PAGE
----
Figure 1

: Stimulation of hiccups by rapid, phasic distensions in the proximal oesophagus of a single subject. The black bars represent phasic distensions that induced hiccups. The hiccup volume threshold is above the perception threshold.

Phasic distensions greater than 40 ml induced hiccups in all four subjects in whom hiccups occurred. The hiccups were induced during the rising phase of inflation of the bag and immediately resolved after deflation. None of the participants who developed hiccups continued to experience them after completion of the protocols. Reproducibility of hiccups was achieved in all subjects who developed them initially, at the same location and after the same phasic stimulus. None of the subjects not experiencing hiccups during the initial set of slow or rapid distensions developed hiccups during any of the repeated protocols.


The role of the oesophagus in precipitating hiccups has never been defined. The usual, brief, and transient hiccups that are induced by a large meal or carbonated beverages, have been suggested to result from overdistension of the stomach.1 ,2 However, careful history of patients with hiccups, suggests that meal induced hiccups may be related to the size and the rapidity of a swallowed bolus rather than the overall amount of food that has been ingested. This study is the first to demonstrate a clear role for the proximal oesophagus in precipitating hiccups. Furthermore, the ability to induce hiccups by rapid phasic distension limited to the proximal oesophagus suggests that a sudden, rapid stimulation of oesophageal mechanoreceptors by either a large bolus of food or large amount of air, as in carbonated beverages, induces hiccups. Since we did not perform gastric distension in these subjects, we cannot rule out that hiccups in a given individual can be triggered by both oesophageal and gastric distension. However, in separate studies using the same protocols for gastric distension stimulation in healthy volunteers, we never observed the induction of hiccups.11 In addition, it appears from our study that the mechanoreceptors responsible for triggering hiccups respond to a defined volume threshold which is above the perception threshold.

Even though compliance and perception thresholds are similar in both distal and proximal oesophagus in normal subjects, rapid balloon distension in the distal oesophagus did not induce hiccups.10 A possible explanation is selective innervation of the proximal oesophagus by vagal or sympathetic afferents which participate in the hiccup reflex arc. The fact that hiccups were induced in only four of the volunteers may be related to a higher hiccup threshold in the non-responsive subjects.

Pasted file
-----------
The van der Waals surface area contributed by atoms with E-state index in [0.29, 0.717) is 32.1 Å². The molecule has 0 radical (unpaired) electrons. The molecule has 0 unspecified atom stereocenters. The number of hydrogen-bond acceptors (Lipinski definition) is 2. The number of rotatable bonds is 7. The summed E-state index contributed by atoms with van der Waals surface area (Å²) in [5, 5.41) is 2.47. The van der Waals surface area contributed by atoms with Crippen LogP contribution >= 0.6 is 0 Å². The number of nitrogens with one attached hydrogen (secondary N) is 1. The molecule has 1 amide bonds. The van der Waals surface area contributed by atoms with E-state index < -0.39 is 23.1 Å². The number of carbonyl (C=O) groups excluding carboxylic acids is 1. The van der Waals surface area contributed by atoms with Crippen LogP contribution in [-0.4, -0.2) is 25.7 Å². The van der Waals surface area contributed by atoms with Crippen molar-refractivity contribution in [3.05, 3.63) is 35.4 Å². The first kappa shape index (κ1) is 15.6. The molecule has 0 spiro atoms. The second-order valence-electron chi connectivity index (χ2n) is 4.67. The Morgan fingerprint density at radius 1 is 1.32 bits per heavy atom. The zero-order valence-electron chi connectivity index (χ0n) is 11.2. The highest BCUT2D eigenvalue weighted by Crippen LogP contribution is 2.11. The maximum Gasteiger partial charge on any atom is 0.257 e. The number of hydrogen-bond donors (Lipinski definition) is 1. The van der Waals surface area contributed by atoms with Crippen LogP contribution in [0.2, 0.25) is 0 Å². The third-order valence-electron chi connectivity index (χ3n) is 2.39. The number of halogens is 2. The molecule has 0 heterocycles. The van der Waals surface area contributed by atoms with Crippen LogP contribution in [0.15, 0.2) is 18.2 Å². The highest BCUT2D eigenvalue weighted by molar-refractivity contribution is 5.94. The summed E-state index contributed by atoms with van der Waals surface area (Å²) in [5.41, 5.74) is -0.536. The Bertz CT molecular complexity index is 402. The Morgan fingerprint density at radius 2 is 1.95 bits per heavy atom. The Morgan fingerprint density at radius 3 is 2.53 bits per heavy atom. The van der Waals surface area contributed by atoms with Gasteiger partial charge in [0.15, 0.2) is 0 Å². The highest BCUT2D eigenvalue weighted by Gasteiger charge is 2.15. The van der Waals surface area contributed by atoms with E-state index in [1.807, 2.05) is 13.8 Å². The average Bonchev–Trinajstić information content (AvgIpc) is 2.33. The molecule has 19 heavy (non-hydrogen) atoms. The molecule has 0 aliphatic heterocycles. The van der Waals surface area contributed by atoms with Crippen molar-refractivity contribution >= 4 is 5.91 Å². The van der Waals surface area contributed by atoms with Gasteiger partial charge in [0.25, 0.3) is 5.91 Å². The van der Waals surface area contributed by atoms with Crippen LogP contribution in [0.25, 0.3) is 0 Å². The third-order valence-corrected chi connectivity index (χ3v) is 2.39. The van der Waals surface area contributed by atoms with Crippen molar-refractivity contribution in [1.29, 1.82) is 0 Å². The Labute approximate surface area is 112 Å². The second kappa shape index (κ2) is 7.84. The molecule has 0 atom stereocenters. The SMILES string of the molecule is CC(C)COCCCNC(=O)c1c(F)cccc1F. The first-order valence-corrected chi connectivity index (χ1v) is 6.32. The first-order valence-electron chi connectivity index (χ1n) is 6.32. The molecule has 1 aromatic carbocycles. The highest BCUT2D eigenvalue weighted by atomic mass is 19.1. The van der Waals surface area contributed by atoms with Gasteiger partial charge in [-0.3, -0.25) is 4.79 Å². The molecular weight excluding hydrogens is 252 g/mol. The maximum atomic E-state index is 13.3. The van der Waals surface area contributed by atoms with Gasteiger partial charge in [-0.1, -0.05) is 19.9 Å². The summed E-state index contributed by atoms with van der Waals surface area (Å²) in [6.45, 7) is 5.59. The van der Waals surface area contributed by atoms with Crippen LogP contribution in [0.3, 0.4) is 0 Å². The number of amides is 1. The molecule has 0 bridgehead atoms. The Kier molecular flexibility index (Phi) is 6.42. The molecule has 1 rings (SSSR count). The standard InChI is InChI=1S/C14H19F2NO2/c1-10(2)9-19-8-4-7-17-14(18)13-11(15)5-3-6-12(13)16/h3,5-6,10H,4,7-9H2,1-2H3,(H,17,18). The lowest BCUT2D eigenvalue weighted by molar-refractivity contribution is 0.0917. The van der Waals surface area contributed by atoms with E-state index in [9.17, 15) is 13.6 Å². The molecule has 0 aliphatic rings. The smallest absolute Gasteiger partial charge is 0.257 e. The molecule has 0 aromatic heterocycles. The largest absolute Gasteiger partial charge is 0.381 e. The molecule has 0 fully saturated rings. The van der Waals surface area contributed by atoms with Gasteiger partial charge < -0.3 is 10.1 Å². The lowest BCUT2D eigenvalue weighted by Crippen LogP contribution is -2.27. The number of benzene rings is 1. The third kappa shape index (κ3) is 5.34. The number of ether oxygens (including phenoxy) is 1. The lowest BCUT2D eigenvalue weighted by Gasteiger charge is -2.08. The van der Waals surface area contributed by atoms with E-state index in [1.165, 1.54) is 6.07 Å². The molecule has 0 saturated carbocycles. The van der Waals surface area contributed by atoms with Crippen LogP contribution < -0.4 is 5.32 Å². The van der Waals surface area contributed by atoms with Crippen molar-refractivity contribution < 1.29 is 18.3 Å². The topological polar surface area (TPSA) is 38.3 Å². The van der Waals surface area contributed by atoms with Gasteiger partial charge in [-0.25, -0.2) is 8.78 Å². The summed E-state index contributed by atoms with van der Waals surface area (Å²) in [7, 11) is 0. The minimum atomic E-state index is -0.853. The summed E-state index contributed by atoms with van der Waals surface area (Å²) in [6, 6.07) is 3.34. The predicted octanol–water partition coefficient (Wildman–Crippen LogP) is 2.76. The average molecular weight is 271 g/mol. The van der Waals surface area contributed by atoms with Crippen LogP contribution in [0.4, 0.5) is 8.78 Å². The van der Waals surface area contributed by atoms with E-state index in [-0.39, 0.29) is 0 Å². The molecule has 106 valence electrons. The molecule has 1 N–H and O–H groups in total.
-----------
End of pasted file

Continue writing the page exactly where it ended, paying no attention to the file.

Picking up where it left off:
Several reports have associated hiccups with gastro-oesophageal reflux disease (GORD).12-16 Reproducibility of hiccups was demonstrated by stimulation of oesophageal chemoreceptors by acid perfusion in a patient with GORD who suffered from a persistent form of hiccups.13 However, the association remains controversial as some authors hypothesised that hiccups themselves predispose to acid reflux, while others could not demonstrate improvement in hiccups with medical or surgical antireflux treatment.12 ,14 In the current study, we have eliminated both symptomatic and asymptomatic GORD as a cause for the observed findings.

Achalasia, stricture, and malignant tumours confined to the oesophagus have been associated with intractable hiccups in sporadic case reports.17-19 Dilatation of the oesophagus has been implicated as the underlying mechanism.19 In these reports, patients developed hiccups after meals, suggesting an increased predisposition to sudden stretching of the proximal oesophagus due to oesophageal obstruction or lack of normal oesophageal peristalsis.

The physiological role of hiccups has never been determined. However, our study may suggest a protective mechanism, whereby hiccups possibly prevent very large boluses of food from entering the gastrointestinal tract. In summary, this is the first study to demonstrate the involvement of oesophageal mechanoreceptors in triggering hiccups. By understanding this physiological mechanism in patients with self limited or persistent hiccups of presumed oesophageal origin, one could suggest initial therapeutic measures in the form of chewing well and swallowing slowly small boluses of food. In cases of persistent symptoms, identification of possible underlying pathology remains mandatory.


This study was supported by a research grant from Astra/Merck and by funds from the Veterans Administration. Presented in part at the annual meeting of The American Gastroenterological Association, San Francisco, California, May 1996.